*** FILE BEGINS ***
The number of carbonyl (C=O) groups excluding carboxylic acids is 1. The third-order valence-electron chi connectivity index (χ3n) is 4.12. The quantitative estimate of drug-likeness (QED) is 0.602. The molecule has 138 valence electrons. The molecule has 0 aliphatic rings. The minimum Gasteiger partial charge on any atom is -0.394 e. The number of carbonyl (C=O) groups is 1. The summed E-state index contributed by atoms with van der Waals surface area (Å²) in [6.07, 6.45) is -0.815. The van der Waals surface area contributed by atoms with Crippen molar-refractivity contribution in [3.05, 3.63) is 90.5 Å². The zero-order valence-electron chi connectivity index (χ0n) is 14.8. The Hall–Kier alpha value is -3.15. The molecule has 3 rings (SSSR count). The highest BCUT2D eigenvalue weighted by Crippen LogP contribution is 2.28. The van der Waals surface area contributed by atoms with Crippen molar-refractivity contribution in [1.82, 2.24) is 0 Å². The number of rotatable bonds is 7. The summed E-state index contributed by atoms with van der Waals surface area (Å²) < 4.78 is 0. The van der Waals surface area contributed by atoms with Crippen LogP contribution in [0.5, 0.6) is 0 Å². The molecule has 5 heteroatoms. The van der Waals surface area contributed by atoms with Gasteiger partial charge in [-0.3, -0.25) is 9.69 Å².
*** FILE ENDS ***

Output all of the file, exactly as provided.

The number of carbonyl (C=O) groups excluding carboxylic acids is 1. The third-order valence-electron chi connectivity index (χ3n) is 4.12. The quantitative estimate of drug-likeness (QED) is 0.602. The molecule has 138 valence electrons. The molecule has 0 aliphatic rings. The minimum Gasteiger partial charge on any atom is -0.394 e. The number of carbonyl (C=O) groups is 1. The summed E-state index contributed by atoms with van der Waals surface area (Å²) in [6.07, 6.45) is -0.815. The van der Waals surface area contributed by atoms with Crippen molar-refractivity contribution in [3.05, 3.63) is 90.5 Å². The zero-order valence-electron chi connectivity index (χ0n) is 14.8. The Hall–Kier alpha value is -3.15. The molecule has 3 rings (SSSR count). The highest BCUT2D eigenvalue weighted by Crippen LogP contribution is 2.28. The van der Waals surface area contributed by atoms with Crippen molar-refractivity contribution in [1.82, 2.24) is 0 Å². The number of rotatable bonds is 7. The summed E-state index contributed by atoms with van der Waals surface area (Å²) < 4.78 is 0. The van der Waals surface area contributed by atoms with Crippen LogP contribution in [0.5, 0.6) is 0 Å². The molecule has 5 heteroatoms. The van der Waals surface area contributed by atoms with Gasteiger partial charge in [-0.3, -0.25) is 9.69 Å².